The country’s own high school examination will now only recognise the completion of 12 years of education, rather than use it specifically to enrol students in universities.
“More students are now looking for options of studying foreign programs offered in-country”
The change will give students more flexibility and universities more academic autonomy.
“Many universities have announced their enrolment plans, using different methods to assess students’ ability and to ensure a smooth enrolment process,” said Lien Ta, senior education services manager at the British Council in Vietnam.
“Some institutions with high autonomy will use a combination of having their own assessment methods and using results of the high school graduation examination, while some others just rely on students’ school study reports and results of the examination.”
The university enrolment regulations also captured a market trend that more students are now looking for options of studying foreign programs offered in-country or by local universities.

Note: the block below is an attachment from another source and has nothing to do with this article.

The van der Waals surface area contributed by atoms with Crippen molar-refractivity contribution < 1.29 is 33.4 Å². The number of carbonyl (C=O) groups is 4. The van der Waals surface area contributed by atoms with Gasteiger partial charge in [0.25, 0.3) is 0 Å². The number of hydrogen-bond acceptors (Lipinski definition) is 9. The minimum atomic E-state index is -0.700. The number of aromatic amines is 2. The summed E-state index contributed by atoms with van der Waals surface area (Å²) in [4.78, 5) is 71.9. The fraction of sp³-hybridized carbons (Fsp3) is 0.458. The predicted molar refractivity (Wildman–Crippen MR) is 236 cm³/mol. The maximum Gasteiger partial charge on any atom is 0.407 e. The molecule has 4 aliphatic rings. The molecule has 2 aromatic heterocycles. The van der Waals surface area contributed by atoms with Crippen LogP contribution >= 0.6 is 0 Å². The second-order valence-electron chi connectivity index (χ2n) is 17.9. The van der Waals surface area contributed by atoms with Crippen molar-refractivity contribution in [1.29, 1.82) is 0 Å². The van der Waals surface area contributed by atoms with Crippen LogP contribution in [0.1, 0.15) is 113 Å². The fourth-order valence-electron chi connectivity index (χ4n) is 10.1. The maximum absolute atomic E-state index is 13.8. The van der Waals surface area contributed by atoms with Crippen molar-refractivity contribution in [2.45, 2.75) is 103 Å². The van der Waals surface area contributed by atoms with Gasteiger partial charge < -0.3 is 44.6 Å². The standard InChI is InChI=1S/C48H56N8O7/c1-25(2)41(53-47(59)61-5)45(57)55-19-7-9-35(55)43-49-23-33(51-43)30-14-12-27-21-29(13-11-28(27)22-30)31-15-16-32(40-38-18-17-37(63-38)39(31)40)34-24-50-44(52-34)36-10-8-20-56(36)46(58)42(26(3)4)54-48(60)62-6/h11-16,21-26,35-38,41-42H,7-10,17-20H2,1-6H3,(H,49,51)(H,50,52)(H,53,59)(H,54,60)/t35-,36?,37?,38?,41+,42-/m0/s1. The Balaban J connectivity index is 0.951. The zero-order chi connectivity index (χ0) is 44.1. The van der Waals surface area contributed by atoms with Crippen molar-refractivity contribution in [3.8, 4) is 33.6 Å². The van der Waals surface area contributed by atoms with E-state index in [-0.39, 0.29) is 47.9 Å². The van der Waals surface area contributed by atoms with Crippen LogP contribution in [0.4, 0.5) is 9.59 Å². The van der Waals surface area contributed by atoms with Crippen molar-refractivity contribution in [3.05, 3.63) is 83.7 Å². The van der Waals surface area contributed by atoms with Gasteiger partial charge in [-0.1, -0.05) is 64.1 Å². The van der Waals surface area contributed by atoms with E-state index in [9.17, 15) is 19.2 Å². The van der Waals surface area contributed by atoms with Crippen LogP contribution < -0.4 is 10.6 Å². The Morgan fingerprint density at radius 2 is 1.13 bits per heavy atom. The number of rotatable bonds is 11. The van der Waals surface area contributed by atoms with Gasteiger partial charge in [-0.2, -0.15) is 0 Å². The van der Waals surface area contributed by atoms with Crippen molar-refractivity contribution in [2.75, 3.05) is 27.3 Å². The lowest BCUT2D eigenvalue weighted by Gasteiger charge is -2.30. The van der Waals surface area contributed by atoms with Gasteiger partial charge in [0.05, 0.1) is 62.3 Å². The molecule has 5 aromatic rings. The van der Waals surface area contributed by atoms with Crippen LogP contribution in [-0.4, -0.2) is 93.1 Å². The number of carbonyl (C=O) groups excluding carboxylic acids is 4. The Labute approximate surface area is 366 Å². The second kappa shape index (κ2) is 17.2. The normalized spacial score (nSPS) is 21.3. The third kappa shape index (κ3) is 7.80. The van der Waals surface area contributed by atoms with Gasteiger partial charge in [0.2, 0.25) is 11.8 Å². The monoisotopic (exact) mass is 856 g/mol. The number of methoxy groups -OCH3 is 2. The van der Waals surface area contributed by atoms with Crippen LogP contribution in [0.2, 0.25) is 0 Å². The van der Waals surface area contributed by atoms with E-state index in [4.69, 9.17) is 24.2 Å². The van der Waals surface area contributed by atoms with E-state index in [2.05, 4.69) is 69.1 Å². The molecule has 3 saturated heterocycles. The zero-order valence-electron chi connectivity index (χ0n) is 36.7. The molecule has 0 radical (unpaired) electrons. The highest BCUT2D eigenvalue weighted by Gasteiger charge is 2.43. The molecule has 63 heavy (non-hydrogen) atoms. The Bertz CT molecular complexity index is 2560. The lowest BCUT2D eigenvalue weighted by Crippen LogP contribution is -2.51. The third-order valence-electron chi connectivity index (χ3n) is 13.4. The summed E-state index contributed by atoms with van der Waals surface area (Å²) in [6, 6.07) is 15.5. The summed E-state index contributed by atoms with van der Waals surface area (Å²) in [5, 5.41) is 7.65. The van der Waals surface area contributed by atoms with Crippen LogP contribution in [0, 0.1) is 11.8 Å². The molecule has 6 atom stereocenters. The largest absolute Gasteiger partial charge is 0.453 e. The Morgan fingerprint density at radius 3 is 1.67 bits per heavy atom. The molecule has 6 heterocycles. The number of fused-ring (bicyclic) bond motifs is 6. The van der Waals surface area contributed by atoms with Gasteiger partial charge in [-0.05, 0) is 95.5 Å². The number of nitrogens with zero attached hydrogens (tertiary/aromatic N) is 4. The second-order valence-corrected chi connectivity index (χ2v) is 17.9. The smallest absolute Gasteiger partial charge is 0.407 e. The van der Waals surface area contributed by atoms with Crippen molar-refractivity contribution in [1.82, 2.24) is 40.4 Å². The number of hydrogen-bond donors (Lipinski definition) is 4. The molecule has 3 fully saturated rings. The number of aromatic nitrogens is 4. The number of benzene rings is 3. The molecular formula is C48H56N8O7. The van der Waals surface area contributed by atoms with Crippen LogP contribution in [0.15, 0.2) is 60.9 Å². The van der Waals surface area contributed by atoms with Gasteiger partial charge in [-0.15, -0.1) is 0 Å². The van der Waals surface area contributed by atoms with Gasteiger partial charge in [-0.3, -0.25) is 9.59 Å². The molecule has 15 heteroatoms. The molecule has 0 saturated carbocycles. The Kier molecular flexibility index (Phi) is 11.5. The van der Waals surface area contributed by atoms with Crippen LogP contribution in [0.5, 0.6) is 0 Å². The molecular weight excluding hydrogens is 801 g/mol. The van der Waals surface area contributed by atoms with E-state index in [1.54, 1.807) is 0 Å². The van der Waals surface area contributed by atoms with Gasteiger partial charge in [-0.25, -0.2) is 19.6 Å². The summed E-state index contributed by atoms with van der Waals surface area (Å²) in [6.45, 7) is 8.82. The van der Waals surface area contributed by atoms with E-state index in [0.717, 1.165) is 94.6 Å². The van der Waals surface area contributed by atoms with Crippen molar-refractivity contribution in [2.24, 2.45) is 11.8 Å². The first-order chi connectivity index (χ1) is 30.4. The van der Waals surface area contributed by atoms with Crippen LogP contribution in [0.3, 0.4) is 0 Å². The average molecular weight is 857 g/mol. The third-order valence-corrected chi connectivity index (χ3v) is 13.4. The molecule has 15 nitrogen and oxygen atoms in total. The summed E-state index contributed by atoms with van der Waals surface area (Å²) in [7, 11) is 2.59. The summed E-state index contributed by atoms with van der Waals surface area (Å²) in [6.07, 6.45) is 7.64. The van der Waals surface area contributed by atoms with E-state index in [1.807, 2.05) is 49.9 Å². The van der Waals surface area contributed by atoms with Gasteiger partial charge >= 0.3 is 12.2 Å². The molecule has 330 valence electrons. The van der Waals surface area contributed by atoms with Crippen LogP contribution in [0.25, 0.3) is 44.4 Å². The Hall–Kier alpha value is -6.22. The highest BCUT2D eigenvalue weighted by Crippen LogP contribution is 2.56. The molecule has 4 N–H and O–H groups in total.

“This is now time for transnational education programs at the undergraduate level in Vietnam to increase promotion activities,” Ta added.
However, it is likely universities in Vietnam will continue to use national high school exams as a means of assessing candidates.
Some, who have told local media they aren’t completely on board with the new regulations, said that “they had faith in the examination’s results, considering them an important base for making enrolment decisions”.
Vietnam has been one of the Covid-19 response success stories so far but exams will be taking place around two months later than usual this year.
It is considered to be a fast-developing market for both TNE and as a source of international students due to the willingness of its growing middle class to invest in education, with the student market alone increasing by 15% a year, according to market experts GrokGlobal, as discussed in a recent PIE webinar.